“I really enjoy the action elements in this game,” she said on the press tour for the game. The game, not her game. The game that ended her career by spurring her and Ken to walk away from the company they felt had betrayed them both.

Her mom said, what you always wanted to be was a writer. And an archaeologist. 

An adventurer. If she couldn’t write stories about adventurers, she’d become one herself. If she couldn’t write stories about Agatha Christie characters, she’d become one: the wealthy American of the leisure class, lounging on a sailboat in the margins of a Hercule Poirot mystery. After Sierra, Ken and Roberta sailed the world with their dogs, argued archaeology with archaeologists, bribed museum attendants to see the body of a pharaoh. 


Today, Ken thinks better of his answer that, without a career in games, Roberta would have been a housewife. “Roberta would have grown up to be like Indiana Jones,” he says. “That’s the real true story. Roberta likes danger. We actually had another whole career as kind of world explorers. Not everybody can say they crossed the Pacific and the Atlantic on a small personal boat. We went across the Bering Sea. We’ve been in Japan and Russia and all these crazy places. All of it driven by Roberta, while I would say ‘No, I don’t want to go. You’re gonna get me killed.’”

A green plain with cloud-touched mountains rising in the distance. The gray rusted hulk of a crashed aircraft divides the background from the foreground. In front of the aircraft, standing in brackish marsh water, a middle aged man with a gray mustache bows forward in a black windbreaker. He is giving his wife, a slightly built woman with red hair and sunglasses, a piggyback ride across the marshy ground. She has her arms loops around his neck, he is bracing her waterproof boots down by his hips.

Ken and Roberta at the site of a crashed B-29 in the Aleutians. / Ken Williams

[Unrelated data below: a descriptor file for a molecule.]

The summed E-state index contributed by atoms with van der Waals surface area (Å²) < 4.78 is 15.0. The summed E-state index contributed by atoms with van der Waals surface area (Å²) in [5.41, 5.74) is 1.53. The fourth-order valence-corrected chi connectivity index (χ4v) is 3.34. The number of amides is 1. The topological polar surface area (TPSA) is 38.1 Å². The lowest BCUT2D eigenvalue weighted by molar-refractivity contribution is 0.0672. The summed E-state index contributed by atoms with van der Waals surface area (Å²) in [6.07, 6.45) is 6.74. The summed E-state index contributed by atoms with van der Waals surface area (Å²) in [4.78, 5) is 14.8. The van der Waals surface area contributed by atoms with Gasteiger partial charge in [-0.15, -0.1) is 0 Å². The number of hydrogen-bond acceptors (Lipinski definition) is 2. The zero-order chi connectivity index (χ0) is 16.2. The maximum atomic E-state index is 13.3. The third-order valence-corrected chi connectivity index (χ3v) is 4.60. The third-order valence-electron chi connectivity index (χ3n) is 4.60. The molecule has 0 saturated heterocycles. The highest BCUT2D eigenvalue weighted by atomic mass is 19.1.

Yes, not everyone can say they’ve crossed the Pacific—and not everyone can say that, after a triumphant career, they literally sailed off into the sunset. You can’t write a better story for yourself than that, so why even revisit it? What makes a person turn back from the sunset?

Boredom, they’ve said. But there’s more to it than that. 

In 1989, already established as a legend of the industry, she was asked in an interview: having achieved her dreams, what more, if anything, did she dream about?

“I have dreams of retiring, going off in a sailboat around the world for about two years,” she said, then laughed. “No, not really. I could never not do what I am doing, because I really enjoy it. This is me.”


“You're going to die. There's no getting around it, you're gonna fall into a pit and break every bone in your body,” Roberta says enthusiastically, explaining how great it is when this happens to players who don’t light the lamp in the colossal cave. What a design, what an adventure game!

After leaving Sierra, Roberta harbored vague thoughts of making games again, but a non-compete clause prevented her or Ken from immediately acting upon them. By the time the clause expired, they were out on the ocean. “I felt kind of sad about it,” she says. “Just sort of sad. You always think, if I’m going to leave what I’d been working on for 20 years, and all my games, and I’d built a reputation and everything—you want to leave on a high note. You don’t want to leave on a little bit of a low note. Not that [Mask of Eternity] was a low note, but it wasn’t up to my expectations. I have very high expectations. It was a little sad for a while, and it took probably a year to kind of get over all that, and back into the swing of things. Boating helped us with that. I really sort of divorced myself from the gaming industry. I know that I got this reputation for not wanting to talk to anybody and have interviews and everything. But I think it was part of my sadness.”